The film was released theatrically in various countries including the United States but the film was quickly forgotten about and remained in obscurity for a very long time. Interestingly in Japan, “Aliens” was titled “Alien 2” for release, and when a company decided to release “Alien 2: On Earth” in Japan, the film was retitled to “Aliens” Yes, it is even more confusing in Japan. Years down the line it was a myth to many that there was an unauthorized “Alien” sequel produced in Italy, and soonafter shoddy video releases were distributed in different regions. It was in 2011 that a high definition remastered edition Blu-ray was issued by Midnight Legacy in the United States. For the UK, 88 Films has obtained the rights, and also released the film on Blu-ray as reviewed here.

Note this is a region ALL Blu-ray which can be played back on any Blu-ray player worldwide


88 Films presents the film in 1080p in the AVC MPEG-4 codec, in the theatrical 1.85:1 aspect ratio. Being touted as a high definition restoration from the original negative, the opening shots were jaw-dropping - not in a good way but because it looked extremely bad. But! That was because it was all stock footage for the opening. Once it came to the television studio scene, the picture looked stunningly good. Colors looked great with depth (because they were underground?), damage was incredibly minor with film grain still visible, and no issues of errors to speak of. The credits are in the original Italian rather than the English version as it is coming from the Italian version of the negative.

The film is uncut with a runtime of 84:33.


English LPCM 2.0 mono
The English track is offered in lossless mono. Unfortunately the Italian track is not offered here. The English track is fine for the most part with dialogue and music balanced, as it was entirely done in post-production. The Angelis Brothers music score (going under the pseudonym Oliver Onions) sounds good but it’s not one of their more memorable scores. There are some portions where the audio sounds incredibly weak as they supposedly came from less than ideal sources around the 73 minute mark for example, but the strangest issue is around the 20:30 mark where a sudden buzz comes from the left speaker for no apparent reason. Now THAT was a jump scare!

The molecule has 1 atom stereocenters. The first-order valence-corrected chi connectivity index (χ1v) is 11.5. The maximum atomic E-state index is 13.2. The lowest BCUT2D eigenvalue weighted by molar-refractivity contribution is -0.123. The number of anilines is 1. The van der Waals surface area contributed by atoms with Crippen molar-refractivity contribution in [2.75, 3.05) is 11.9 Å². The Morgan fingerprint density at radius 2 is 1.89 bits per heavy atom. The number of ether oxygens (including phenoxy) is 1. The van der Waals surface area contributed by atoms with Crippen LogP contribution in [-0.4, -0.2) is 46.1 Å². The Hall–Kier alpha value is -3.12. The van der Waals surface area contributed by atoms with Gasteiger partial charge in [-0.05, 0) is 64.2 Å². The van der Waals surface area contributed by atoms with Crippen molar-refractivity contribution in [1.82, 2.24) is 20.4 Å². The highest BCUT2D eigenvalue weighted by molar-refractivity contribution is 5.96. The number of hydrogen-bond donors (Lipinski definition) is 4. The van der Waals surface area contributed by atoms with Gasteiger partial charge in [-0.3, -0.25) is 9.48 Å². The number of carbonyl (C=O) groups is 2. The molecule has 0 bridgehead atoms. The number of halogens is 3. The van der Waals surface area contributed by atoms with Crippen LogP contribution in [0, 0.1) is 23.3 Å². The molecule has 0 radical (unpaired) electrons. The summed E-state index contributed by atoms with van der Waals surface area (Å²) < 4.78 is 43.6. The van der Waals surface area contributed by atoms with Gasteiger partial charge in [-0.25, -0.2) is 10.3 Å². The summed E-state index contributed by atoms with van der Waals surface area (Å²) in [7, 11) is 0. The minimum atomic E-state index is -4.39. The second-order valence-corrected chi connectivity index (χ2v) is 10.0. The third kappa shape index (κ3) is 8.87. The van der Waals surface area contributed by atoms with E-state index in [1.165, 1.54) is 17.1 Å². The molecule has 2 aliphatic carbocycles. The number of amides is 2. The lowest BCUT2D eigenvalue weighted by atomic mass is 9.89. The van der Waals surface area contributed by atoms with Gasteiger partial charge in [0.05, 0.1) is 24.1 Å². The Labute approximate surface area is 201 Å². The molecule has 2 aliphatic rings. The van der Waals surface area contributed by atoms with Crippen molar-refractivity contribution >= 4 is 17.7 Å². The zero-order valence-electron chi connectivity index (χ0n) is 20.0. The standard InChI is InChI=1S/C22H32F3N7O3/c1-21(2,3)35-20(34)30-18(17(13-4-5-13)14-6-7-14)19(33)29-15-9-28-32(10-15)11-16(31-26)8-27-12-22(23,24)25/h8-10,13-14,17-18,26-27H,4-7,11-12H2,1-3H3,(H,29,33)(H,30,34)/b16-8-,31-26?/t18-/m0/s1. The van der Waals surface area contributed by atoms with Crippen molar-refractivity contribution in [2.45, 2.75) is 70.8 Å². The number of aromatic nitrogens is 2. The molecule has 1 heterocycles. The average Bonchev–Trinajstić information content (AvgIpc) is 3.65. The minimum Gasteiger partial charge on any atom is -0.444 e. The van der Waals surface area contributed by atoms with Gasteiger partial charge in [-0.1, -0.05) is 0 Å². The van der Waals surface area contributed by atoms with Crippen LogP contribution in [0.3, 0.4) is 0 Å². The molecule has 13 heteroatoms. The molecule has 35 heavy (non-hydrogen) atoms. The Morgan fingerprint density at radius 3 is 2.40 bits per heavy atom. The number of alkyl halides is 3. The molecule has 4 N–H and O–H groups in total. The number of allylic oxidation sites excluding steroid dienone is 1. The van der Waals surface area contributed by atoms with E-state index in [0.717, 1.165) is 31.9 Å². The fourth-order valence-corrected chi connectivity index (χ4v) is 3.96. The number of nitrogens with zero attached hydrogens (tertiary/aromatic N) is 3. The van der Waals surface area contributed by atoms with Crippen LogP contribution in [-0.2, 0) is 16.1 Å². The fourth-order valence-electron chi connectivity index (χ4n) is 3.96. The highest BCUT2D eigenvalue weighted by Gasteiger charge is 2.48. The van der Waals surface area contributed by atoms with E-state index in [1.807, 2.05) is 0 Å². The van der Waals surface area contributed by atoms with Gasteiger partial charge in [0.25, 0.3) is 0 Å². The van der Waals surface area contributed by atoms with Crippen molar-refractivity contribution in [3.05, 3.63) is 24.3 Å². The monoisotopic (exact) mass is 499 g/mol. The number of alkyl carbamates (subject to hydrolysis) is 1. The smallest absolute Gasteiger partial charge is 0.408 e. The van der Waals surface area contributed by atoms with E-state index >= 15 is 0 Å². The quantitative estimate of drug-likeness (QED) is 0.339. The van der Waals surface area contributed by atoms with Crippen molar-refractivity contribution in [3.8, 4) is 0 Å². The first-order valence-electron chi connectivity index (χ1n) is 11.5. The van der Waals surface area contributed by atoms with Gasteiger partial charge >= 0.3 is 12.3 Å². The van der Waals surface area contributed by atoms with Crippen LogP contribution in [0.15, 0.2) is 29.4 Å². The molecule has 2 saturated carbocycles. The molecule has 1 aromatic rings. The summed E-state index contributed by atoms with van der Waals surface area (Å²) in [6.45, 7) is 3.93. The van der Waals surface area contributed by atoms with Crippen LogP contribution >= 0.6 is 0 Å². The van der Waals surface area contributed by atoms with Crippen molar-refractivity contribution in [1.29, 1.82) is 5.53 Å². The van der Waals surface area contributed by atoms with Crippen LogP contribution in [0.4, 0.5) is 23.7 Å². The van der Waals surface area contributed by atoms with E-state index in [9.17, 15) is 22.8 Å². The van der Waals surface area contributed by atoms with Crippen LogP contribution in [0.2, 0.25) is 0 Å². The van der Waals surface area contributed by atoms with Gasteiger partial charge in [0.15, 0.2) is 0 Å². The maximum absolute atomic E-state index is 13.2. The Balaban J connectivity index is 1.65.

There are no subtitles offered for the film. Because of that, the ending on screen text of "... Ora Puo Colpire Anche Te" is left as a mystery to non-Italian speaking audiences.


"Special Effects Test" featurette (12:29)
Presented here is raw footage of outtakes and test footage of some of the alien effects seen in the movie. They are without sound or commentary and not exactly edited, so there are a few minutes of completely nothing on screen which is a bit of a waste. The quality of the film is surprisingly good - possibly as good as the main feature so we should assume they were stored in very good conditions.
in 1080p AVC MPEG-4, in 1.85:1

"Franchised Terrorist" an interview with Eli Roth (11:28)
Film director and horror aficionado Eli Roth gives his thoughts as a huge fan of the film, commenting on the film in its place in Italian horror cinema, how ballsy it was to make it as a sequel to the hugely popular “Alien”, about the soundtrack, and how racially weird it was with the dubbing on the black guy at the bowling alley. He also says that he wants to send Ridley Scott the Blu-ray once it’s released to hear his reaction to the film as well. The interview was filmed before Roth was able to see a remastered version and so he talks about only being familiar with the cruddy YouTube video rip. Would love to hear what he thinks of the HD restoration presented on the disc.
in 1080p AVC MPEG-4, in 1.78:1, in English Dolby Digital 2.0 with no subtitles

Trailer (3:19)
Presented here is the English trailer with crackly audio like it was taken from a beat up vinyl record. The director is credited as the American sounding “Sam Cromwell” and with the simple title of “Alien 2”.
in 1080p AVC MPEG-4, in 1.85:1, in English Dolby Digital 2.0 with no subtitles

88 Films Trailer Reel (17:23)
Original theatrical trailers for “Creepshow 2”, “Invasion USA”, “River of Death”, “Graduation Day”, “Sleepaway Camp 2”, “Sleepaway Camp 3”, “The Couch Trip”, “Cuba”, and “Messenger of Death” are presented back to back, along with a newly created trailer for “The Dead Next Door”.
in 1080p AVC MPEG-4, in 1.78:1 and 1.85:1, in English Dolby Digital 2.0 with no subtitles

As stated before, the US label Midnight Legacy released the film on Blu-ray previously with the same effects featurette and a Dutch VHS trailer of the film. The UK release has the additional interview which makes it the better release of the two, but one would have liked to hear the thoughts from the makers or stars as well.


As part of 88 Films’ ongoing series of The Italian Collection, this release is spine #15.
For artwork there is reversible alternate artwork with the Italian title. In addition, the case states “region B” for the film though note the disc is in fact region ALL.


“Alien 2: On Earth” is a terrible sequel to “Alien” but on its own, it’s a just below average sci-fi horror. It’s not a lost classic but there are some nice nasty effects here and there to make Italian gore fans satisfied. A curiosity piece is a better label for the film. 88 Films gives the film a good release with the excellent picture, but if only the audio could’ve had as much care it would have raised the score a bit more.

The Film: C- Video: A- Audio: B- Extras: C- Overall: B-